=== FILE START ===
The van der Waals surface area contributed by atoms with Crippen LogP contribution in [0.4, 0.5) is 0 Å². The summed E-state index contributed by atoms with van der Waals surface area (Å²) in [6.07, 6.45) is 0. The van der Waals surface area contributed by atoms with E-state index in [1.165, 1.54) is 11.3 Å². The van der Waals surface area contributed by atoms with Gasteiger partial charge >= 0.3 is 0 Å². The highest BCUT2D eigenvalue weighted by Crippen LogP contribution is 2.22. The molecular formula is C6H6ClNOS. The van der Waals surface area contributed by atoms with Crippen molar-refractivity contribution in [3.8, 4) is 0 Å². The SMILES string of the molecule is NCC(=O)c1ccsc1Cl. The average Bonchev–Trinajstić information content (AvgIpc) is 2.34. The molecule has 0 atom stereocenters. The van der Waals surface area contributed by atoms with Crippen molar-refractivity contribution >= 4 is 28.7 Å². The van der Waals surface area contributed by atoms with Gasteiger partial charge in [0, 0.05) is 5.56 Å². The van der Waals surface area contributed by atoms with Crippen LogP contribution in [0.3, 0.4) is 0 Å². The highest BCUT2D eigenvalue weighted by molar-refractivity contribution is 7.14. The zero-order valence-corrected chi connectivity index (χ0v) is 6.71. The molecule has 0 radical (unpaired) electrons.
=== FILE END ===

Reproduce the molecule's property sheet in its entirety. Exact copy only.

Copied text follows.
The van der Waals surface area contributed by atoms with Crippen LogP contribution in [0.4, 0.5) is 0 Å². The summed E-state index contributed by atoms with van der Waals surface area (Å²) in [6.07, 6.45) is 0. The van der Waals surface area contributed by atoms with E-state index in [1.165, 1.54) is 11.3 Å². The van der Waals surface area contributed by atoms with Gasteiger partial charge >= 0.3 is 0 Å². The highest BCUT2D eigenvalue weighted by Crippen LogP contribution is 2.22. The molecular formula is C6H6ClNOS. The van der Waals surface area contributed by atoms with Crippen molar-refractivity contribution in [3.8, 4) is 0 Å². The SMILES string of the molecule is NCC(=O)c1ccsc1Cl. The average Bonchev–Trinajstić information content (AvgIpc) is 2.34. The molecule has 0 atom stereocenters. The van der Waals surface area contributed by atoms with Crippen molar-refractivity contribution >= 4 is 28.7 Å². The van der Waals surface area contributed by atoms with Gasteiger partial charge in [0, 0.05) is 5.56 Å². The van der Waals surface area contributed by atoms with Crippen LogP contribution in [0.3, 0.4) is 0 Å². The highest BCUT2D eigenvalue weighted by molar-refractivity contribution is 7.14. The zero-order valence-corrected chi connectivity index (χ0v) is 6.71. The molecule has 0 radical (unpaired) electrons.